Written by Melissa Jouben and Mark Henely
Felicity Jones & Sturgill Simpson Headline First SNL of the New Year
Host – Felicity Jones
Melissa: Poor Felicity! Her nervousness during the monologue was palpable. At one point while she was walking out I was afraid she was going to trip. Having a Star Wars-inspired hologram message from Tina Fey was an absolutely perfect direction for the monologue to go. It was entertaining, it took all the heat off Felicity Jones, AND Tina Fey got to live out what I assume was a lifelong dream to be a Star Wars hologram princess. I thought that although Jones was nervous and her dialogue always a bit stilted, she did a fine job. The focus was never fully on her so she could fall back from the pressure a little bit, and she seemed more comfortable as the show went on. If she ever hosted a second time, I bet she’d knock that episode out of the park.
Mark: I didn’t think Felicity Jones brought that much to the table on this episode. She was mostly used as a minor character in each sketch and she didn’t really have a sketch where she was the star. She was perpetually a utility player.
Melissa’s Favorite Sketch – Susan B. Anthony
Melissa: This sketch is a really good example of taking a simple concept and executing it well. A group of women touring Susan B. Anthony house summon her back to life so they can thank you for her life’s work, and then awkwardly try to avoid having to continue talking to her when they realize she isn’t going away. The performances are what really make the sketch – Kate McKinnon’s childlike enthusiasm as Susan B. Anthony, trying to show the group of women the objects around the house that mean a lot to her, like her desk, or her little shoes, was a joy to watch and worked in juxtaposition to the women feigning enthusiasm. It also works on two levels: one being a commentary on the disengagement women seem to have from feminism that isn’t always convenient, and the other being a reminder that not every hero from the past was perfect.
Mark’s Favorite Sketch of the Night: Donald Trump Press Conference Cold Open
Mark: Amid doubts that Alec Baldwin would want to continue playing Trump in the new year, Baldwin did indeed come back with a firey sketch that reminded me how great Baldwin’s Trump can be. I felt like the last couple Trump sketches since the election have meandered a bit with SNL trying to figure out what to do with Trump, but now that Trump is back in the public eye, belittling reporters, they have a lot to work with.
When Donald Trump gets angry and fights with people, the SNL cold opens get a lot better. Please note: This is NOT a fair trade. I would trade all of the great Donald Trump cold opens for another President, but, I have to recognize SNL when they do a good job.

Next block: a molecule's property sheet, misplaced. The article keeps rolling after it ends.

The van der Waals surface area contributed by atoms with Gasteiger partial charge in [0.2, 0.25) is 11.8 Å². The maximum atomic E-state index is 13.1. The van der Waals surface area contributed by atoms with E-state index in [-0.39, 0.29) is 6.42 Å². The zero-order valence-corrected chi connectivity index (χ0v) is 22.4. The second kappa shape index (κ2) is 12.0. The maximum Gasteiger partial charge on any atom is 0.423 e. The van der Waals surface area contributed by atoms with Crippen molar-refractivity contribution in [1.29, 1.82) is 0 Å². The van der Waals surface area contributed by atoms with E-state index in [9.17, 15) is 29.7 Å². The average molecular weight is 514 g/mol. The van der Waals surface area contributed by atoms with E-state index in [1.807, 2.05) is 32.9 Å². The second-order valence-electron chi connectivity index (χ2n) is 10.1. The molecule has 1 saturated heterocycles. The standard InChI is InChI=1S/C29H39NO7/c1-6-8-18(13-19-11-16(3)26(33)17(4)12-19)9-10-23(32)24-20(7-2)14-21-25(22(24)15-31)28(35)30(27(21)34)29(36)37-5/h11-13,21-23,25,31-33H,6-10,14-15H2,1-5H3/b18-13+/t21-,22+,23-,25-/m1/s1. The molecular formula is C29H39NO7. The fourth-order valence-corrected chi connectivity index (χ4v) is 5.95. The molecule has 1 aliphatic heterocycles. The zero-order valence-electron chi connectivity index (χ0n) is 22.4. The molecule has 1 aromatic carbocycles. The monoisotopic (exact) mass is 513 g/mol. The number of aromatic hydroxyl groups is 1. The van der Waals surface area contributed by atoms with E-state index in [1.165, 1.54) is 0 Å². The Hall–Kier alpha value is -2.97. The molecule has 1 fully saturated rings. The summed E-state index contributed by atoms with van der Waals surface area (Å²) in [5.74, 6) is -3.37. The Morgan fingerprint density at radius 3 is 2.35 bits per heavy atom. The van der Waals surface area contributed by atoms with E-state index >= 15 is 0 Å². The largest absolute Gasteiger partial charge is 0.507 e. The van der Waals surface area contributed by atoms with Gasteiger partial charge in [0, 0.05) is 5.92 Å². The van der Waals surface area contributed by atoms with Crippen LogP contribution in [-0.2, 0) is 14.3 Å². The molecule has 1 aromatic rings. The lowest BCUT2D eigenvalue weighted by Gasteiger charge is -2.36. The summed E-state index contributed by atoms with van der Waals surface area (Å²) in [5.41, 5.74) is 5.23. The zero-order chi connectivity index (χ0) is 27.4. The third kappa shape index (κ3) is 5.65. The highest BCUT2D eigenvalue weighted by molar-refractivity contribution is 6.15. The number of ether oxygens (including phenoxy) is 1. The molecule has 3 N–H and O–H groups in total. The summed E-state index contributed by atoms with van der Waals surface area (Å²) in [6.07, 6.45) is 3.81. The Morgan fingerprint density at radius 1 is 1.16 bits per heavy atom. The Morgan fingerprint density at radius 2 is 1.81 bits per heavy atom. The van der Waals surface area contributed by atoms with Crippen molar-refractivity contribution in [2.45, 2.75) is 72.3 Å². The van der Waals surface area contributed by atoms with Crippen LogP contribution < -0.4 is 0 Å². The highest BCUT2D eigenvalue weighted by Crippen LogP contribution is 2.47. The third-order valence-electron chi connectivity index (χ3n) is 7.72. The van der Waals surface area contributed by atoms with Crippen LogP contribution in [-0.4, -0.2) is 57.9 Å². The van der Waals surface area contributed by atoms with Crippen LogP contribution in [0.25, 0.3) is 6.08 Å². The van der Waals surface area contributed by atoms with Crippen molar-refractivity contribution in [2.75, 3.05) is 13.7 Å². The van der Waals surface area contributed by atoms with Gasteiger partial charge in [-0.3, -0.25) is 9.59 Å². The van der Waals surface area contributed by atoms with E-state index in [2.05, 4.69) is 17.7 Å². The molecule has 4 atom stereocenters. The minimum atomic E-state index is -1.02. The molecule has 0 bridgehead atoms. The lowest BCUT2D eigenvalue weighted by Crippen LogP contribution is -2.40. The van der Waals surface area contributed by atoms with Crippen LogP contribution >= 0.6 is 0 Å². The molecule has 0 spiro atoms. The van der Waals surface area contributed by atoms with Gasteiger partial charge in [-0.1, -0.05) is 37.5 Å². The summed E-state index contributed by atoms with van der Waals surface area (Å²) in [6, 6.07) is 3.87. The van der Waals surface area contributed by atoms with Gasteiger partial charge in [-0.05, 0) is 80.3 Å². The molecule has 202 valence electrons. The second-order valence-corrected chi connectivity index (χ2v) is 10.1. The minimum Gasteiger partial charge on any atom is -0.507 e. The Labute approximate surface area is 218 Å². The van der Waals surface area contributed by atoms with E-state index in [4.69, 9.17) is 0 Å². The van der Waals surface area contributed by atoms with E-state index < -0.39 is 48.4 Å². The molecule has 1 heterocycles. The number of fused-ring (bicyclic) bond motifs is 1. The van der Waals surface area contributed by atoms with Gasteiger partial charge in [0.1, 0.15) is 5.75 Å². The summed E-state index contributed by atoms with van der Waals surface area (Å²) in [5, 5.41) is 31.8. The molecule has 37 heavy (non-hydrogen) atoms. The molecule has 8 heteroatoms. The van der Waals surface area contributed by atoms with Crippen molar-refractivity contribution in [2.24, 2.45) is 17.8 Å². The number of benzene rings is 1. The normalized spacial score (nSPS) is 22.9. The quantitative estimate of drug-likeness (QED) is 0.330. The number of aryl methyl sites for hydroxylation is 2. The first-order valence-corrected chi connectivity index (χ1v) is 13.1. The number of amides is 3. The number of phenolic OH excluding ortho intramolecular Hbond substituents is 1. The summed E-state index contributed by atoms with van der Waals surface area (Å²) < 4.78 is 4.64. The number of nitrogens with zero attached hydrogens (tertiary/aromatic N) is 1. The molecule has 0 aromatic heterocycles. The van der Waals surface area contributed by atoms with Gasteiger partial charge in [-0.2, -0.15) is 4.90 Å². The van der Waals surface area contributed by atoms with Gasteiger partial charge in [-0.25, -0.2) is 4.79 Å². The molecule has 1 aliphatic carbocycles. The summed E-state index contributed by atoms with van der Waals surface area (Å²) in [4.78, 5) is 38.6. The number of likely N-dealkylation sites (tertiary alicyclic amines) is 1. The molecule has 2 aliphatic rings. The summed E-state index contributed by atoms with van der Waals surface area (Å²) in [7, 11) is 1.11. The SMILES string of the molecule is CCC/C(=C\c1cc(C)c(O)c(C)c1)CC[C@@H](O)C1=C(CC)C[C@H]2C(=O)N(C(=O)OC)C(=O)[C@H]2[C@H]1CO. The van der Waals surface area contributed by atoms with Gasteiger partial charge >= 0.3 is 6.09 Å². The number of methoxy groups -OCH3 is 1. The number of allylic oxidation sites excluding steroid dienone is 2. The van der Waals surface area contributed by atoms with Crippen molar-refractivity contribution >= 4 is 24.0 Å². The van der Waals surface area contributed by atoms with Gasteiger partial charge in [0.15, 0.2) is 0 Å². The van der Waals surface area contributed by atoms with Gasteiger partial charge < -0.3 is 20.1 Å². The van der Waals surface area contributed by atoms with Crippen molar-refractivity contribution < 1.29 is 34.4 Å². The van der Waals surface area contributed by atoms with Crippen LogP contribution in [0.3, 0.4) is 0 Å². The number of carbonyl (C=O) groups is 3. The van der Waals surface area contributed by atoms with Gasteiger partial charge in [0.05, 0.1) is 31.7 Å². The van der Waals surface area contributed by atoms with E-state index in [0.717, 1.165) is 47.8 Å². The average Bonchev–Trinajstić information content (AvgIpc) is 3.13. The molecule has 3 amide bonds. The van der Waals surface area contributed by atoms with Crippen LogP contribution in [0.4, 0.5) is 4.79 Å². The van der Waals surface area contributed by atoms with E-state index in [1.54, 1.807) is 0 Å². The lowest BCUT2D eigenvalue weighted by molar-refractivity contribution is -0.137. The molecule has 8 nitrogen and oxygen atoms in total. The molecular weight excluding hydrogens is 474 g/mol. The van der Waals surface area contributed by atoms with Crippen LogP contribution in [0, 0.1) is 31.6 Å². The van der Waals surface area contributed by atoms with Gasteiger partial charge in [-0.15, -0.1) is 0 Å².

Worst Sketch of the Night – Movie Interview
Melissa: This sketch could have been something. And to be fair, I don’t think it was nothing. It just didn’t deliver anything that really blew me away. I could have chosen “Theatre Donor” as the worst from the night, but at least that had some entertaining attempts at physical comedy that made the sketch livelier than this one. “Movie Interview” is an interview with the director and stars of a film about how Donald Trump’s election impacted their movie and their performances. The movie is called Hot Robot 3: Journey to Boob Mountain. I think if there’s anything that could have made this sketch better is if they had more footage from Hot Robot 3. I think I just wanted to learn more about Hot Robot 3.
Mark: Movie Interview is a parody of the interviews on Fandango.com. I have never watched one of these, but I assume that they are puff pieces designed to sell movies. Sometimes they have to sell a bad movie (i.e. Smurfs 2), but the still have to make it sound good. I think there is a lot of comedy in that premise, but I feel that this sketch fell short. I think they either needed someone to break and admit the movie was bad or they needed to get even more deadpan with it. It was almost there, but I felt it rode the middle a little too much.
Musical guest – Sturgill Simpson
Melissa: I’ll be very honest and say that I didn’t like it so I turned it off. Sorry! I usually really like the country acts they book on the show. I’m kind of already sick of them this season though.
Mark: Listen, like Melissa, I am not a country music fan (other than a little Johnny Cash here and there), but Sturgill Simpson and his band absolutely crushed it. They were jumping up and down, there was a trombone solo, Simpson threw his guitar on the ground at the end of the second performance. Usually, SNL kind of slows down toward the end of the show, but Simpson used his second spot of the night to put on an absolute barn burner (I feel this cliche is appropriate for a country music performance). If I was a performer in the last sketch of the night (which was very quirky), I would have been a little intimidate.